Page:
3. Central nervous system involvement in SLE is common and results in different clinical manifestations. Whereas ischemia secondary to vasculitis was reported to represent the most important cause of the CNS manifestations in SLE, a noninflammatory vasculopathy was associated with aPL.[15] In this regard, brain endothelial cells display a higher and firmer expression of β2GPI on cell membranes that may offer a suitable target for β2GPI-dependent aPL.[16] The antibody binding has been reported as a potential cause of perturbation/damage of the cerebral microcirculation and eventually of the clinical manifestations such as seizures, cognitive dysfunction or psychosis.[17] Alternatively anti- β2GPI antibodies themselves may react with β2GPI expressed on the neuronal cell membranes as recently suggested by some groups. The same antibodies may also affect the endothelium of the blood–brain barrier making it much more permeable to proinflammatory mediators or serum autoantibodies potentially active on neuronal tissues. Hence, similar CNS manifestations may be supported by different mechanisms all of which are present in both SLE and PAPS patients. In this regard it is very difficult to state whether CNS involvement does represent a bridge between the two diseases or simply a coincidence The Slow March from Primary Antiphospholipid Syndrome to Systemic Lupus Erythematosus Follow-up studies reported cases in which PAPS developed into a complete picture of SLE with an incidence ranging from 4 to 10%. The expression 'intermediate' APS or lupus-like APS disease was coined to identify those patients displaying minor features resembling SLE but in the absence of the full set of the ACR classification criteria.[18,19] A family history of lupus, the presence of Raynaud phenomenon, migraine, multiple sclerosis-like features, hemolytic anemia, low C3 and C4, and Coombs' positivity, were found in one study to confer a statistically significant risk for subsequent development of SLE (P < 0.05).[20] Comparable finding was reported in another study showing that PAPS may be a forerunner of a full-blown lupus.[21] In order to test the inflammation and immune activation hypothesis in primary thrombotic APS (PAPS) and to identify clinical and laboratory factors related to inflammation and immune activation. PAPS (n = 41) patients were compared with patients with inherited thrombophilia (n = 44) and controls (CTR, n = 39). IgGaCL, IgG anti-β2-glycoprotein I (β2GPI), high-sensitivity CRP (hs-CRP), serum amyloid A (SAA), CRP bound to oxidized low-density lipoprotein-β2GPI complex (CRP-oxLDL- β2GPI) (as inflammatory markers) neopterin (NPT), soluble CD14 (sCD14) (as immune activation markers) were assessed. PAPS showed higher plasma levels of hs-CRP (P = 0.0004), SAA (P < 0.01), CRP-oxLDL-β2GPI (P = 0.0004), NPT (P < 0.0001), and sCD14 (P = 0.007) than inherited thrombophilia and CTR. Two regression models were applied to the PAPS group: in the first, IgG aCL and IgG β2GPI were included amongst the independent variables and in the second they were excluded. In the first model, SAA (as the dependent variable) independently related to the thrombosis number (P = 0.003); NPT (as the dependent variable) independently related to thrombosis type (arterial, P = 0.03) and number (P = 0.04)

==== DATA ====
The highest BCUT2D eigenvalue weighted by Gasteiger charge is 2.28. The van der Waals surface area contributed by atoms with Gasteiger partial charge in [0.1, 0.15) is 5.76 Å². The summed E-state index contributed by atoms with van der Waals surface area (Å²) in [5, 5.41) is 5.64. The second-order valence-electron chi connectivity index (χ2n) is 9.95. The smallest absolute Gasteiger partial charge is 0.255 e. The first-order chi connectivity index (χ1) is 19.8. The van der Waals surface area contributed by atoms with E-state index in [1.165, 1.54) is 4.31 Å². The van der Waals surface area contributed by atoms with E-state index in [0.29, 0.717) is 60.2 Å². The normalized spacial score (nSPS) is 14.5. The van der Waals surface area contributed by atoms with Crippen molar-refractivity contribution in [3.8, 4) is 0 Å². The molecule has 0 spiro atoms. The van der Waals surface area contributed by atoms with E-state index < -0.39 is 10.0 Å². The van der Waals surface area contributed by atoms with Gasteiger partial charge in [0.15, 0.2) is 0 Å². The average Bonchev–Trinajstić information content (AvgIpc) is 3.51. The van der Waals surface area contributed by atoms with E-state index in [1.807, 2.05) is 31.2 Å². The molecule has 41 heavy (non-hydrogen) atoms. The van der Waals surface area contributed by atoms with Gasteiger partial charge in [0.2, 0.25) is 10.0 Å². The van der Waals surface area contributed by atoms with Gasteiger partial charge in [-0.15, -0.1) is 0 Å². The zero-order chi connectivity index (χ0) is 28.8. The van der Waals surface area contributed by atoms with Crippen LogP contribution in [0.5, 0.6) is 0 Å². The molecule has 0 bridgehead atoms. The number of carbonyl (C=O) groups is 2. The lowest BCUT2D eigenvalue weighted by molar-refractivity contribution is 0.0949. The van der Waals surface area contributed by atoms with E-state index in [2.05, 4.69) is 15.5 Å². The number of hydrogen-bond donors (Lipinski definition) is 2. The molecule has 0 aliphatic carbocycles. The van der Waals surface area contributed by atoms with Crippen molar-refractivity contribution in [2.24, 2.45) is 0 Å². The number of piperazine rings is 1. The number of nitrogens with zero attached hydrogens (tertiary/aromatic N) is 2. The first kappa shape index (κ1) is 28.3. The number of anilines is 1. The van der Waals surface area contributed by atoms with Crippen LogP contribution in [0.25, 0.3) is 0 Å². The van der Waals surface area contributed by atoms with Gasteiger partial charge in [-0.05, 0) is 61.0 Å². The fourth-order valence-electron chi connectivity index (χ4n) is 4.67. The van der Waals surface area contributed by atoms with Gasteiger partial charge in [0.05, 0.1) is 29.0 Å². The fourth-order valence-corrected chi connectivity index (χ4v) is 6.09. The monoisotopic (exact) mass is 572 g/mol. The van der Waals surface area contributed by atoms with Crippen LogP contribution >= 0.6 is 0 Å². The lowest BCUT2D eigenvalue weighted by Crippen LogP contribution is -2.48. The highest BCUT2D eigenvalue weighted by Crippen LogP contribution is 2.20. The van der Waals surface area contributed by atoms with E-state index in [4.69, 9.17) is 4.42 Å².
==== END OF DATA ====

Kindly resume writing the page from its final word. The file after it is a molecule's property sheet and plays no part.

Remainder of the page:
4. (as the dependent variable) independently related to IgG β2GPI (P = 0.0001), age (0.001) and arterial thrombosis (P = 0.01); CRP-oxLDL-β2GPI (as the dependent variable) independently related to IgG β2GPI (P = 0.0001). In the second model, sCD14 and NPT independently related to each other (P = 0.002) (this was noted also in the inherited thrombophilia group) (P < 0.0001) and CRP-oxLDL-β2GPI independently predicted SAA (P = 0.002). Thus, low-grade inflammation and immune activation occur in thrombotic PAPS and relate to clinical features and aPL levels.[22••] Altogether, the above studies point to the fact that the progression from PAPS to SLE disease is possible. In many of these cases it takes place only after a long period of time during the follow-up. Lupus Serological Markers in Primary Antiphospholipid Syndrome Many Serological Markers that are Considered Specific in Lupus are Found also in PAPS. Anti-nuclear Antibodies The presence of antinuclear antibodies at titer higher than 1: 320 as well as anti- dsDNA or antiextractable nuclear antigens (ENAs) have been initially regarded as exclusion criteria for primary APS. Certainly, the frequency of these autoantibodies is higher in patients with APS within SLE or lupus-like disease suggesting that these antibodies are more linked to lupus itself than to APS. Nevertheless and contrary to old beliefs, many studies reported on the occurrence of antinuclear antibodies in APS without a full-blown systemic disease supporting the idea that an antinuclear autoimmune signature may be present in the syndrome.[5,23] Antinucleosome antibodies (anti-NCS) are reported to be highly sensitive and specific for SLE and to correlate with the disease activity. They may appear in the early stages of the disease, in many cases even before anti-dsDNA antibodies themselves, being a marker to identify potential patients who may develop SLE. Studies with small series of patients reported a high prevalence of anti-NCS antibodies in PAPS. A recent multicenter study[24••] confirmed these findings showing that up to 50% of PAPS displayed medium/high titer of anti-NCS autoantibodies. In spite of a follow-up of at least 2 years in the last study, the number of patients evolving into SLE was very small and comparable to that previously reported. Hence we do not have a sound demonstration that anti-NCS autoantibodies may predict the evolution of the syndrome. Complement Activation in Primary Antiphospholipid Syndrome Complement consumption by immune complexes is widely accepted as a key pathogenic mechanism in SLE tissue damage. There is sound evidence that complement activation is required both in experimental models of aPL-mediated fetal loss and thrombosis.[25,26••] The presence of aPL ('first hit') increases the risk for thrombophilia. Then, innate immunity (i.e. toll-like receptors and the activation of